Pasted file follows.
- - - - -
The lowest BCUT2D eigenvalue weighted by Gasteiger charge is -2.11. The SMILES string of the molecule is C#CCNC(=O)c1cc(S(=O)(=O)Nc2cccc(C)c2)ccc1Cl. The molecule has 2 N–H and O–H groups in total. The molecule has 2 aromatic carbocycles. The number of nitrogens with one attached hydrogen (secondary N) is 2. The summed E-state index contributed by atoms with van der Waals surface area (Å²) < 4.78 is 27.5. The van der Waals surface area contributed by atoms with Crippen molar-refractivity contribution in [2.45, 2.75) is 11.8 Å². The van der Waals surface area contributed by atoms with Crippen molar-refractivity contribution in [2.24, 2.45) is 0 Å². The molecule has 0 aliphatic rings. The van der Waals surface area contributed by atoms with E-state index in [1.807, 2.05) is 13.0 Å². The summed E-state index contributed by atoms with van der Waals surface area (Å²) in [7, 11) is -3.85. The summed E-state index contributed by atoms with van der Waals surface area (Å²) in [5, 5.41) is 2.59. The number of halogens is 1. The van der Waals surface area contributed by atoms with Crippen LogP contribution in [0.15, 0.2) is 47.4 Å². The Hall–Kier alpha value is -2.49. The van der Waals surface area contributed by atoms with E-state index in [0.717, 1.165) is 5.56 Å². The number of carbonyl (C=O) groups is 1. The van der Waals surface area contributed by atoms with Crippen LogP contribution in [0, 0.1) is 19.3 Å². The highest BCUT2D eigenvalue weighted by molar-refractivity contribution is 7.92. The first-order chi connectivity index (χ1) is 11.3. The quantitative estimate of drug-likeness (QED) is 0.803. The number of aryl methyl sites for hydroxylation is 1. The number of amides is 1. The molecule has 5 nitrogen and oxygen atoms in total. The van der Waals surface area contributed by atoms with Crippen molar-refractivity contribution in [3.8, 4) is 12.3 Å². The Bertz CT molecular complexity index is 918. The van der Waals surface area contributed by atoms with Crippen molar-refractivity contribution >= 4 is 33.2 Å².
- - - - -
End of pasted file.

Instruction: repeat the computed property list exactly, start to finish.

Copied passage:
The lowest BCUT2D eigenvalue weighted by Gasteiger charge is -2.11. The SMILES string of the molecule is C#CCNC(=O)c1cc(S(=O)(=O)Nc2cccc(C)c2)ccc1Cl. The molecule has 2 N–H and O–H groups in total. The molecule has 2 aromatic carbocycles. The number of nitrogens with one attached hydrogen (secondary N) is 2. The summed E-state index contributed by atoms with van der Waals surface area (Å²) < 4.78 is 27.5. The van der Waals surface area contributed by atoms with Crippen molar-refractivity contribution in [2.45, 2.75) is 11.8 Å². The van der Waals surface area contributed by atoms with Crippen molar-refractivity contribution in [2.24, 2.45) is 0 Å². The molecule has 0 aliphatic rings. The van der Waals surface area contributed by atoms with E-state index in [1.807, 2.05) is 13.0 Å². The summed E-state index contributed by atoms with van der Waals surface area (Å²) in [7, 11) is -3.85. The summed E-state index contributed by atoms with van der Waals surface area (Å²) in [5, 5.41) is 2.59. The number of halogens is 1. The van der Waals surface area contributed by atoms with Crippen LogP contribution in [0.15, 0.2) is 47.4 Å². The Hall–Kier alpha value is -2.49. The van der Waals surface area contributed by atoms with E-state index in [0.717, 1.165) is 5.56 Å². The number of carbonyl (C=O) groups is 1. The van der Waals surface area contributed by atoms with Crippen LogP contribution in [0, 0.1) is 19.3 Å². The highest BCUT2D eigenvalue weighted by molar-refractivity contribution is 7.92. The first-order chi connectivity index (χ1) is 11.3. The quantitative estimate of drug-likeness (QED) is 0.803. The number of aryl methyl sites for hydroxylation is 1. The number of amides is 1. The molecule has 5 nitrogen and oxygen atoms in total. The van der Waals surface area contributed by atoms with Crippen molar-refractivity contribution in [3.8, 4) is 12.3 Å². The Bertz CT molecular complexity index is 918. The van der Waals surface area contributed by atoms with Crippen molar-refractivity contribution >= 4 is 33.2 Å².